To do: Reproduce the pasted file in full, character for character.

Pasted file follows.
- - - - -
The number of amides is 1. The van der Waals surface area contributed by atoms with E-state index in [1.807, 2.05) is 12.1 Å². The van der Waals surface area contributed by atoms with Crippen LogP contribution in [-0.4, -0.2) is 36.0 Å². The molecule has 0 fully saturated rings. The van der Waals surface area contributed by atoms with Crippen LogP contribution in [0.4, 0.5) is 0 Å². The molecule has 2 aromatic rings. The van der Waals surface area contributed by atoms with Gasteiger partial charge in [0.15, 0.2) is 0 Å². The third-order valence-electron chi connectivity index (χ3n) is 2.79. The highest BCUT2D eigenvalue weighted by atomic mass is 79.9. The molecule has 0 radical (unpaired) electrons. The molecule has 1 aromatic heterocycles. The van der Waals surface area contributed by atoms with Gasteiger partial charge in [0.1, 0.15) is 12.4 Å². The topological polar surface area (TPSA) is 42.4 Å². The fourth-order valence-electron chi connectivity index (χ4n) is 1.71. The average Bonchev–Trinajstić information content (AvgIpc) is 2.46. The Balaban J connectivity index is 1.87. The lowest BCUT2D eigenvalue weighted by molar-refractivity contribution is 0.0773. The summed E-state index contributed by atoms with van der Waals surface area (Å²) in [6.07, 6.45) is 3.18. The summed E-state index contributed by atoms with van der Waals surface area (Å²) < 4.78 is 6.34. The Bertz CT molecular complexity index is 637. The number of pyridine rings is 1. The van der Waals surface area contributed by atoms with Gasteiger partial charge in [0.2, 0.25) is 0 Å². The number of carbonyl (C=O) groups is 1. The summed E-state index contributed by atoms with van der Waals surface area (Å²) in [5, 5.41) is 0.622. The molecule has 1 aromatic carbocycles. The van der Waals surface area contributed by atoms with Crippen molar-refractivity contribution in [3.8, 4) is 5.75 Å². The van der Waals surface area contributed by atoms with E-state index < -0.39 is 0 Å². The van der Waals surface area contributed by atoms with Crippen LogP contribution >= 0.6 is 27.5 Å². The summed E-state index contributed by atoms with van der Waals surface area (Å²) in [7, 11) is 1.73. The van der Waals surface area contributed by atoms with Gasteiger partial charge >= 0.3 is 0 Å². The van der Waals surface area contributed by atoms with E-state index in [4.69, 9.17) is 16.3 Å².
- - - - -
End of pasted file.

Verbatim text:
The number of amides is 1. The van der Waals surface area contributed by atoms with E-state index in [1.807, 2.05) is 12.1 Å². The van der Waals surface area contributed by atoms with Crippen LogP contribution in [-0.4, -0.2) is 36.0 Å². The molecule has 0 fully saturated rings. The van der Waals surface area contributed by atoms with Crippen LogP contribution in [0.4, 0.5) is 0 Å². The molecule has 2 aromatic rings. The van der Waals surface area contributed by atoms with Gasteiger partial charge in [0.15, 0.2) is 0 Å². The third-order valence-electron chi connectivity index (χ3n) is 2.79. The highest BCUT2D eigenvalue weighted by atomic mass is 79.9. The molecule has 0 radical (unpaired) electrons. The molecule has 1 aromatic heterocycles. The van der Waals surface area contributed by atoms with Gasteiger partial charge in [0.1, 0.15) is 12.4 Å². The topological polar surface area (TPSA) is 42.4 Å². The fourth-order valence-electron chi connectivity index (χ4n) is 1.71. The average Bonchev–Trinajstić information content (AvgIpc) is 2.46. The Balaban J connectivity index is 1.87. The lowest BCUT2D eigenvalue weighted by molar-refractivity contribution is 0.0773. The summed E-state index contributed by atoms with van der Waals surface area (Å²) in [6.07, 6.45) is 3.18. The summed E-state index contributed by atoms with van der Waals surface area (Å²) < 4.78 is 6.34. The Bertz CT molecular complexity index is 637. The number of pyridine rings is 1. The van der Waals surface area contributed by atoms with Gasteiger partial charge in [0.2, 0.25) is 0 Å². The number of carbonyl (C=O) groups is 1. The summed E-state index contributed by atoms with van der Waals surface area (Å²) in [5, 5.41) is 0.622. The molecule has 1 aromatic carbocycles. The van der Waals surface area contributed by atoms with Crippen molar-refractivity contribution in [3.8, 4) is 5.75 Å². The van der Waals surface area contributed by atoms with E-state index < -0.39 is 0 Å². The van der Waals surface area contributed by atoms with Crippen LogP contribution >= 0.6 is 27.5 Å². The summed E-state index contributed by atoms with van der Waals surface area (Å²) in [7, 11) is 1.73. The van der Waals surface area contributed by atoms with Gasteiger partial charge >= 0.3 is 0 Å². The van der Waals surface area contributed by atoms with E-state index in [4.69, 9.17) is 16.3 Å².